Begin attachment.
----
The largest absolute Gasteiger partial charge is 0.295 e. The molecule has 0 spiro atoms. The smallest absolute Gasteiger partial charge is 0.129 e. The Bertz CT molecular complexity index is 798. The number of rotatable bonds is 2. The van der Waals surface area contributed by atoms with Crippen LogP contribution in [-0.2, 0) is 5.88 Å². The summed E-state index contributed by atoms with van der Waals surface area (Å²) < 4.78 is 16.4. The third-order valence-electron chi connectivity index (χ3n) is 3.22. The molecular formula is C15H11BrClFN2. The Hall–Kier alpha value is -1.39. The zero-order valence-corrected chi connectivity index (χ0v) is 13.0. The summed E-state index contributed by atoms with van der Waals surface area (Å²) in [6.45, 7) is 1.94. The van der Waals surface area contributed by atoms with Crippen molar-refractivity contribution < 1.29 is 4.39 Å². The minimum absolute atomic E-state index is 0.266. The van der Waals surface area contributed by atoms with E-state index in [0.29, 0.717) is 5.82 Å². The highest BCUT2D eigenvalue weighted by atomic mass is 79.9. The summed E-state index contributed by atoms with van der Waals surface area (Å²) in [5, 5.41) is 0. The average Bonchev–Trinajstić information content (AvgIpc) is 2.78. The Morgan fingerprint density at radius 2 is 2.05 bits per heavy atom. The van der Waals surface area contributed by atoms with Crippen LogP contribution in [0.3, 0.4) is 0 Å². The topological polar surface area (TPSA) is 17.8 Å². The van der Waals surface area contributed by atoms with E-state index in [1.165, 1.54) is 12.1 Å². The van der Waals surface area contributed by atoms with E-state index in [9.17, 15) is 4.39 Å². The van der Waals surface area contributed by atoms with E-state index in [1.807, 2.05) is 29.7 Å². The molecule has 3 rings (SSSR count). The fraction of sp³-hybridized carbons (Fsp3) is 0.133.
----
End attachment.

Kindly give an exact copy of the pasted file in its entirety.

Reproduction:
The largest absolute Gasteiger partial charge is 0.295 e. The molecule has 0 spiro atoms. The smallest absolute Gasteiger partial charge is 0.129 e. The Bertz CT molecular complexity index is 798. The number of rotatable bonds is 2. The van der Waals surface area contributed by atoms with Crippen LogP contribution in [-0.2, 0) is 5.88 Å². The summed E-state index contributed by atoms with van der Waals surface area (Å²) < 4.78 is 16.4. The third-order valence-electron chi connectivity index (χ3n) is 3.22. The molecular formula is C15H11BrClFN2. The Hall–Kier alpha value is -1.39. The zero-order valence-corrected chi connectivity index (χ0v) is 13.0. The summed E-state index contributed by atoms with van der Waals surface area (Å²) in [6.45, 7) is 1.94. The van der Waals surface area contributed by atoms with Crippen molar-refractivity contribution < 1.29 is 4.39 Å². The minimum absolute atomic E-state index is 0.266. The van der Waals surface area contributed by atoms with E-state index in [0.29, 0.717) is 5.82 Å². The highest BCUT2D eigenvalue weighted by atomic mass is 79.9. The summed E-state index contributed by atoms with van der Waals surface area (Å²) in [5, 5.41) is 0. The average Bonchev–Trinajstić information content (AvgIpc) is 2.78. The Morgan fingerprint density at radius 2 is 2.05 bits per heavy atom. The van der Waals surface area contributed by atoms with Crippen LogP contribution in [0.3, 0.4) is 0 Å². The topological polar surface area (TPSA) is 17.8 Å². The van der Waals surface area contributed by atoms with E-state index in [1.165, 1.54) is 12.1 Å². The van der Waals surface area contributed by atoms with E-state index in [9.17, 15) is 4.39 Å². The van der Waals surface area contributed by atoms with E-state index in [1.807, 2.05) is 29.7 Å². The molecule has 3 rings (SSSR count). The fraction of sp³-hybridized carbons (Fsp3) is 0.133.